Cutting transport emissions with Melbourne-made electric trucks

As well as helping companies to meet their customers’ sustainability expectations, SEA Electric’s Bill Gillespie tells us the growth of electric trucks offers fleet operators a way to make “extreme” savings on their fuel bills.

This week on Rewired, we are joined by SEA Electric’s Bill Gillespie to discuss the growing demand for zero emissions heavy vehicles.

The company has been on a rapid rise since launching their first model in 2017. Their trucks are now in operation across some of Australia’s biggest fleets, ferrying deliveries for Woolworths, IKEA, Australia Post and DHL, and also helping local councils to reduce emissions.

Founded in Australia and now based in Los Angeles, SEA Electric is expanding into international markets, with a growing presence in the US, Europe and Asia.

“It’s gone beyond, that would be a nice thing to do for the planet…”

They offer an expanding range of models for a variety of applications, as new markets emerge for mid-sized electric trucks for ‘last mile’ deliveries, buses, garbage collection, refrigerated transport and passenger vans.

Gillespie acknowledges that electric models today cost up to three times as much to purchase as diesel powered equivalents, but says the extra costs can be recouped within five years through a combination of lower fuel and maintenance costs.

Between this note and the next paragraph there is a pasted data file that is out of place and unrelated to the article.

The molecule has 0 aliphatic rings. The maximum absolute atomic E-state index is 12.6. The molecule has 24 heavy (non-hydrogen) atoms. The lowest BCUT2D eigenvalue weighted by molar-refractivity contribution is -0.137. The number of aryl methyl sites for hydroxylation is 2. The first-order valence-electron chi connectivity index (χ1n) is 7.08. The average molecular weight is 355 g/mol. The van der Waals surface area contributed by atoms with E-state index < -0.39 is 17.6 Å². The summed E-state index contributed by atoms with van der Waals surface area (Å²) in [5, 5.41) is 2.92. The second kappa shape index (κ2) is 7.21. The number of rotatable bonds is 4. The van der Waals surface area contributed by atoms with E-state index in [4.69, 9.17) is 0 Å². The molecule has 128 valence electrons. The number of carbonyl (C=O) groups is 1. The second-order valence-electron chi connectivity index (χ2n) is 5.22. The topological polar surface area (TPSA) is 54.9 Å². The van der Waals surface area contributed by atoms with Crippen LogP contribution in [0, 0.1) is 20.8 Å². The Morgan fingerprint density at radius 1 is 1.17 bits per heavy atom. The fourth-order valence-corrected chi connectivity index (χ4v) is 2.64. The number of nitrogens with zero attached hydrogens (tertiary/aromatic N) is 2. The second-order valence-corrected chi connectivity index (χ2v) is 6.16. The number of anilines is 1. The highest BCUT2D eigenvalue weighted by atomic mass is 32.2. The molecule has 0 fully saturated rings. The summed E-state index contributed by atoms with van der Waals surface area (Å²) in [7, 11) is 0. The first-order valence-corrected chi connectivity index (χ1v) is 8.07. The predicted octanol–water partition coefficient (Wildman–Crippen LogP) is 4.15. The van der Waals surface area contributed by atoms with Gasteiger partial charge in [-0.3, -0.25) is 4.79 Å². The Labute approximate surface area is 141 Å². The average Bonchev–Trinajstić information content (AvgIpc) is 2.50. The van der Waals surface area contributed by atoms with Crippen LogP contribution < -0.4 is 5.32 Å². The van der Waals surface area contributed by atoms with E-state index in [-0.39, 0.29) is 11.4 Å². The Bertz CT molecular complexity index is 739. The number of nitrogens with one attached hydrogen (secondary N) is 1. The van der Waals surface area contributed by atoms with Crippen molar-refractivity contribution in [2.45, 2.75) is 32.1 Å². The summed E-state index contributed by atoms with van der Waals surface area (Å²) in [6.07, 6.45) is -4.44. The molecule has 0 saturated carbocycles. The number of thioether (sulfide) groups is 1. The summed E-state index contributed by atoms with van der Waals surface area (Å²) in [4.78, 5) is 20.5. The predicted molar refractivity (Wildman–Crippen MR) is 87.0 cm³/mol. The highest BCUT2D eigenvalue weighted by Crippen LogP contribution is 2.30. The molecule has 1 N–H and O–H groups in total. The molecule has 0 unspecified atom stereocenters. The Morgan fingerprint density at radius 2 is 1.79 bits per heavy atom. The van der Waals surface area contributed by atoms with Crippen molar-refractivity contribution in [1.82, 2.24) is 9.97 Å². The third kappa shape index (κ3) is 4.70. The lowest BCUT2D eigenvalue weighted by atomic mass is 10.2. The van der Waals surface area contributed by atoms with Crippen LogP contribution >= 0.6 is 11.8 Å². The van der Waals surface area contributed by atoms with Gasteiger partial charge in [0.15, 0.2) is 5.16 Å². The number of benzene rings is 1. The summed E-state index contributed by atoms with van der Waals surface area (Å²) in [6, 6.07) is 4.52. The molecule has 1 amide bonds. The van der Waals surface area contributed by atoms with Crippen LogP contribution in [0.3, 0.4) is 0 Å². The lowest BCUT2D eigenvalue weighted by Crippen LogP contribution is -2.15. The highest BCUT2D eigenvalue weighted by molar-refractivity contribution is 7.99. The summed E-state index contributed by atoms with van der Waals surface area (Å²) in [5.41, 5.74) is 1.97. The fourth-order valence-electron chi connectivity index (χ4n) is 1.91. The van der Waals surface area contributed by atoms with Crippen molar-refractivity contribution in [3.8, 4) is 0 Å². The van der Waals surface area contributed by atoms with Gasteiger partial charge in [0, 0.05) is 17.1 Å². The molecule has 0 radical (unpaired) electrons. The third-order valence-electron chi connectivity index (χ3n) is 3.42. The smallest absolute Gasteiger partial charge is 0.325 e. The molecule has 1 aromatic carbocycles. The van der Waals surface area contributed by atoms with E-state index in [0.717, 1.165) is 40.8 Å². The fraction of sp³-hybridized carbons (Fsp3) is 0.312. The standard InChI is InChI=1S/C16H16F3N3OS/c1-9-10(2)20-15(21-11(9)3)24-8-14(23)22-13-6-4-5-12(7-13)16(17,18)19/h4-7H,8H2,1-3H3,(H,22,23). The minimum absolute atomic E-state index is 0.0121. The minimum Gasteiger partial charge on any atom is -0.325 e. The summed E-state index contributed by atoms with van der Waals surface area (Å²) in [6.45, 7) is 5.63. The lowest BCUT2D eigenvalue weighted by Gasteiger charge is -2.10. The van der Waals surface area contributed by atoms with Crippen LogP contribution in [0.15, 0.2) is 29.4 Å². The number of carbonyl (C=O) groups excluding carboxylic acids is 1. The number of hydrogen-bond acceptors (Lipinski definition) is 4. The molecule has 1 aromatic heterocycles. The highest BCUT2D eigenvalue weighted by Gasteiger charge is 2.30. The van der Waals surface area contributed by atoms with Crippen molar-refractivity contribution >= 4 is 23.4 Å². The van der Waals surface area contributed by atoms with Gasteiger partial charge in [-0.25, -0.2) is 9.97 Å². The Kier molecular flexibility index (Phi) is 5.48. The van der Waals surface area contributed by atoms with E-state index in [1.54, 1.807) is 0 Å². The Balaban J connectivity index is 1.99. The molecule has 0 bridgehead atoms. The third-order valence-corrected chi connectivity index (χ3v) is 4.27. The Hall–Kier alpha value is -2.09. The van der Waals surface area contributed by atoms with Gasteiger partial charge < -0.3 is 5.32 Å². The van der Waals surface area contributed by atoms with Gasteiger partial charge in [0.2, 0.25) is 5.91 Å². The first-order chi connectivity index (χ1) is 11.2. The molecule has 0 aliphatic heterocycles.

SEA Electric's tip truck in action
SEA Electric’s tip truck in action. Image: SEA Electric.

He points to IKEA, who are running three SEA Electric trucks in Sydney as part of their efforts to achieve a company-wide zero emissions target by 2030.

“Each of those trucks have done over 100,000kms, they average about 200kms per day and come back to base each night and are charged.

“If you look at DHL, UPS, Amazon, all of those companies have really aggressive plans around zero emissions deliveries.”

The delivery trucks that are in service for IKEA typically cost about $12 per day to operate, offering a lower ‘total cost of ownership’ than combustion alternatives, winning out even when environmental benefits are put aside.

Made in Melbourne

In 2017, SEA Electric received $5 million from the Clean Energy Innovation Fund; a program jointly administered by ARENA and the CEFC.

The funding supported the development of their proprietary Sea-Drive system, which they install in new rolling chassis and can also retrofit existing vehicles.

Gillespie says the fact their trucks are manufactured in Melbourne is a unique selling point.

“Yeah, I think they’re pleasantly surprised that they are made in Australia, that’s a big advantage for us right now.

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